October Issue 2016
On the Rebound: PTI in Rural Punjab
PTI was expected to be rolled over in the two by-elections (NA-63 Jhelum and PP-232 Burewala) in August, just like the party candidates had been in last year’s local government elections in the province. PTI could only manage to win 285 of the 2,696 local body seats in Punjab.
Even so, PTI’s Ayesha Nazir Jutt (50,267) lost out to PML-N’s Yousaf Kaseela (51,323) only by a margin of a little over 1,000 votes in PP-232. It was a close contest in Jhelum as well, with PML-N’s Matloob Mehdi getting 82,896 votes to beat the runner-up, Fawad Chaudhry, who got 74,819 votes on PTI’s ticket.
With Ayesha Jutt running a close second to Kaseela and Fawad Chaudhry more than doubling his vote tally from 2013, when he had contested the election as a PML-Q candidate, PTI appears to stand a good chance of giving the ruling party a tough fight in Punjab in the 2018 general elections.
PML-N’s Punjab spokesperson Zaeem Qadri, however, rubbishes such predictions.
“Those chanting tabdeeli are banking on old faces to even run the PML-N close,” he says. “Ayesha Jutt’s father, Nazir Jutt, couldn’t get a PML-N ticket in 2013, and has had to invest millions on behalf of his daughter. Similarly, most of Fawad Chaudhry’s votes were biradari votes and not because of the PTI stamp.”
Fawad Chaudhry, however, maintains that while vote banks are a result of multiple factors, the increase in his personal votes and his party’s rise in Pakistan is owing to the PML-N’s own policies which have backfired.
“PTI is growing in rural Punjab because the PML-N has only focused on the urban centres, especially Lahore,” Chaudhry says. “The masses in the so-called smaller districts and constituencies realise that the ruling party does not seem interested in addressing their concerns, and consequently are looking for those who might be able to resolve issues that the PML-N is not addressing.”
Political scientist and analyst, Hassan Askari Rizvi, author of The Military and Politics in Pakistan: 1947 — 1997, says that while the PTI has reduced the margin of defeat, it would need to take it to the next level to get the decisive increase in votes.
“Electoral success depends on the floating votes, the non-committed votes. These votes always go with the candidate that is expected to win,” says Askari. “And with the perception in Punjab that the PML-N government is expected to continue, everyone who has some official work that’s stuck or needs the support of the ruling party would obviously go with the ruling party’s candidate.”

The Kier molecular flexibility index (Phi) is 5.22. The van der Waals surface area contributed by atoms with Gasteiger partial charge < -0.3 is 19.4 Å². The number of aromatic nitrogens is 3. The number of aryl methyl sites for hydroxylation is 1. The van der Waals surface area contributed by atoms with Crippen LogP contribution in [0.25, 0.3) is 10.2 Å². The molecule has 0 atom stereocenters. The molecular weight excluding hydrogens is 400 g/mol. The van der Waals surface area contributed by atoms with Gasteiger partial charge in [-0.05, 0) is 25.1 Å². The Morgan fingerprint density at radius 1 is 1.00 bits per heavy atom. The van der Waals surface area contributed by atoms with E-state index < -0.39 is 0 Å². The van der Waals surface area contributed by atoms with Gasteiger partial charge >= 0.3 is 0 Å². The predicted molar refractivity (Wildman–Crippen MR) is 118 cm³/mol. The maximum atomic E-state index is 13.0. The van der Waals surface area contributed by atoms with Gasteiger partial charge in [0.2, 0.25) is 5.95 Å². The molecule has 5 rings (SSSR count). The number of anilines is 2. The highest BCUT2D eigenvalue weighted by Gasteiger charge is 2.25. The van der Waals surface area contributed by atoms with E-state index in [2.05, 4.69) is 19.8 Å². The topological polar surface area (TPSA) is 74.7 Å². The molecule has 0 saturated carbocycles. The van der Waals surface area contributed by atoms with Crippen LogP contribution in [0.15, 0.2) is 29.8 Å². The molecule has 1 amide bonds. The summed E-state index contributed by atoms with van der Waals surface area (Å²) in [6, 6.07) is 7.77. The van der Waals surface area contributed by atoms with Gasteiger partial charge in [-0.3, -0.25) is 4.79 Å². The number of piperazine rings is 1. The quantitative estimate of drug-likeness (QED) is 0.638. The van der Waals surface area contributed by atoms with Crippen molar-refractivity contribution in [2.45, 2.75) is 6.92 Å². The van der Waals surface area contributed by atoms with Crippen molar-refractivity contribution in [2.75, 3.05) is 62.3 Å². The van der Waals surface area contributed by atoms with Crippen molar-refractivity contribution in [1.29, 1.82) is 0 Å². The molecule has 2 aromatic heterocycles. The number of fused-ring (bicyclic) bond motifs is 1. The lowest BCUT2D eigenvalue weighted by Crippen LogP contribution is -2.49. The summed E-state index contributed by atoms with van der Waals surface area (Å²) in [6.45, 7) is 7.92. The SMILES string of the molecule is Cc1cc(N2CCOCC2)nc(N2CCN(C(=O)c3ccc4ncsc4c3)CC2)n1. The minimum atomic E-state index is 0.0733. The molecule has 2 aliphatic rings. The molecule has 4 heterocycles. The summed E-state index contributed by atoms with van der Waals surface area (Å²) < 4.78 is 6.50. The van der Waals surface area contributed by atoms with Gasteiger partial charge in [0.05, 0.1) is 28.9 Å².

Rizvi continues: “For the PTI to attract the floating vote, the party needs to address the perception that only PML-N can help get things done in Punjab. The party needs to come up with a clear plan to address the needs of specific groups like the labour, farmers and small business owners, and to convince the various sections of society that their needs would be addressed under the PTI government.
Naghmana Shahid, who was PTI’s vice president in Isakhel from 1999 till 2002, and has been affiliated with PTI Punjab since then, believes that with Imran Khan opting for established politicians in Punjab PTI might succeed in giving PML-N a tough time in the elections. However, there is a possibility that he could alienate everyone he has mobilised under the banner of change over the past five years.
“I think the party needs to become more realistic and understand the politics of rural Punjab,” says Shahid. “People here are more interested in ensuring that their interests are safeguarded more than paying heed to abstract notions of change. In that sense PTI’s decision to go for established politicians and those that can add their personal and biradari vote banks to PTI’s vote bank seems to be a wise decision. But there is no doubt that there will be a backlash in the urban centres, whose youth especially were mobilised by Imran Khan.”
Zaeem Qadri says the dwindling numbers at PTI rallies in Lahore suggest that “whatever little support” the party chairman had, has been nullified by “the PML-N’s development work.”
“Imran Khan has sounded like a broken record for the past three years and its impact can be seen in the numbers that attend his rallies these days,” he maintains. “Meanwhile, we have been bolstering transportation, augmenting the national power grid — and the benefits of the infrastructural development aren’t limited to Lahore.”
Hassan Askari Rizvi believes that as long as the PML-N maintains the impression that it is in control in Punjab, PTI would remain second best. “Moreover, if the ruling party’s touted plans for the economically marginalised materialise, that would add to their lead. PTI would need to dent PML-N’s aura of invincibility in Punjab in order to have any chance in 2018.”
However, despite the PML-N’s claims of hegemony over the entire province, the NA-63 candidate Fawad Chaudhry sees rural Punjab slipping away from the ruling party in two years’ time. “Rural Punjab is now more aware than ever before that it has been discriminated against,” he says. “And this awareness is only going to increase over the next two years.”
Kunwar Khuldune Shahid is a journalist and writer based in Lahore.